Of Mice and Men is a novella written by Nobel Prize-winning author John Steinbeck. Published in 1937, it tells the tragic story of George Milton and Lennie Small, two displaced migrant ranch workers in Great Depression-era California.
Based on Steinbeck's own experiences as a bindle stiff in the 1920s (before the arrival of the Okies he would vividly describe in The Grapes of Wrath), the title is taken from Robert Burns's poem, To a Mouse, which is often quoted as: "The best-laid plans of mice and men/often go awry," though the phrase in the original Scots of the poem is "The best laid schemes o' mice an' men/Gang aft agley."
Required reading in many high schools, Of Mice and Men has been a frequent target of censors for what some consider offensive and vulgar language; consequently, it appears on the American Library Association's list of the Most Challenged Books of 21st Century.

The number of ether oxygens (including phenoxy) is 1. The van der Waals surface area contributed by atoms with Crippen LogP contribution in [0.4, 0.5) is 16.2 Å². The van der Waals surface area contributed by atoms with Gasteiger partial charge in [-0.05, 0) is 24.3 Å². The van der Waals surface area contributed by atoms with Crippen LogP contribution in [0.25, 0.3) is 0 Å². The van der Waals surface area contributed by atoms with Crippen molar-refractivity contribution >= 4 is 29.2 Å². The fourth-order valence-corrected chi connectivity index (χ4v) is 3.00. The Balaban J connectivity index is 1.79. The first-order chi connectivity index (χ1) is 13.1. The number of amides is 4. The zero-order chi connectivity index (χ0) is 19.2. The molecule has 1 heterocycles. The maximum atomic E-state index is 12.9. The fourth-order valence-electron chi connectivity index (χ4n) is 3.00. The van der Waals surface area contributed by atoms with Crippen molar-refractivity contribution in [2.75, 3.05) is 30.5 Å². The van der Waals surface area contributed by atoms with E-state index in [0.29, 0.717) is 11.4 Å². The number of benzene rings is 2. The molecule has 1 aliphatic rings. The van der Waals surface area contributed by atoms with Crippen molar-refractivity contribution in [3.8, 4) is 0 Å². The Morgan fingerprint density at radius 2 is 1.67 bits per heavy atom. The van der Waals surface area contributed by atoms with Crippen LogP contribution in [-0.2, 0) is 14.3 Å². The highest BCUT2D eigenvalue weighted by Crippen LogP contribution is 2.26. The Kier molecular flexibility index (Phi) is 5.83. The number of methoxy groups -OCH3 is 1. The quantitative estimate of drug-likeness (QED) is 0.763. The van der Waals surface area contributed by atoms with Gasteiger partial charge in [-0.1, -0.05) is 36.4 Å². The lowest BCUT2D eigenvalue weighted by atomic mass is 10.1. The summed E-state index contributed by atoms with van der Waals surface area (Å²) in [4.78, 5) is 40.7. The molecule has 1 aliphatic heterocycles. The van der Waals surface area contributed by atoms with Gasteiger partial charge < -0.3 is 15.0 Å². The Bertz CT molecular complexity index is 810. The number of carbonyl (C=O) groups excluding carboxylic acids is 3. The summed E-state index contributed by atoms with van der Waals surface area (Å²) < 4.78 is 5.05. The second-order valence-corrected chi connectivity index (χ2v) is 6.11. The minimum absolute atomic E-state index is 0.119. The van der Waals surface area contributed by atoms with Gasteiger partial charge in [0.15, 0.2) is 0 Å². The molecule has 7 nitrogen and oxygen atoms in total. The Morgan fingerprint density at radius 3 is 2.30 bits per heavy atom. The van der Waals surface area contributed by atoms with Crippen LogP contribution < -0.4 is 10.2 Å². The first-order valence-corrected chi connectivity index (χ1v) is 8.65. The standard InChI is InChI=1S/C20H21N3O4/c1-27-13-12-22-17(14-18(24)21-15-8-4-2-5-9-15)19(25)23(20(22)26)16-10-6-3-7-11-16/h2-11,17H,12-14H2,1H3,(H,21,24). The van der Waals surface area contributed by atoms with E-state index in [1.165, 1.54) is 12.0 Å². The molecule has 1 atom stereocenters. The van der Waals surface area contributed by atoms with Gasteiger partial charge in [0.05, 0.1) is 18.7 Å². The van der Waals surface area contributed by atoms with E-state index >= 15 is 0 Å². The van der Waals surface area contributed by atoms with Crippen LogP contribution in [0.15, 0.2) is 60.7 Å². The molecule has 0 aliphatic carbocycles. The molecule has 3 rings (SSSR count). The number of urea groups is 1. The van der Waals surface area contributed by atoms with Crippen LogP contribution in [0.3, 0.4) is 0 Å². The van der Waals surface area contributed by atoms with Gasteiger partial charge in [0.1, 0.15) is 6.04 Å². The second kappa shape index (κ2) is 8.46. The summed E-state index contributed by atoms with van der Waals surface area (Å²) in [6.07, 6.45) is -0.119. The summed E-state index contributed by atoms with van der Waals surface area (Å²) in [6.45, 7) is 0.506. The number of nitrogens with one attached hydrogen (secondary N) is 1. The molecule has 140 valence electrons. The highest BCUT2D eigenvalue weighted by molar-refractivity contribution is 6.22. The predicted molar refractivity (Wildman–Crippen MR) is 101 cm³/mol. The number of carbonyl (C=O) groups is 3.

Two migrant field workers in California during the Great Depression – George Milton, an intelligent and cynical man; and Lennie Small, an ironically named man of large stature and immense strength but limited mental abilities – come to a ranch near Soledad southeast of Salinas, California to "work up a stake". They hope to one day attain their shared dream of settling down on their own piece of land. Lennie's part of the dream, which he never tires of hearing George describe, is merely to tend to (and touch) soft rabbits on the farm. George protects Lennie at the beginning by telling him that if Lennie gets into trouble George won't let him "tend them rabbits"; they are fleeing from their previous employment in Weed where they were run out of town after Lennie's love of stroking soft things resulted in an accusation of attempted rape when he touched a young woman's dress. In a textbook example of foreshadowing, Lennie kills his pet mouse, and a puppy, by stroking them too roughly.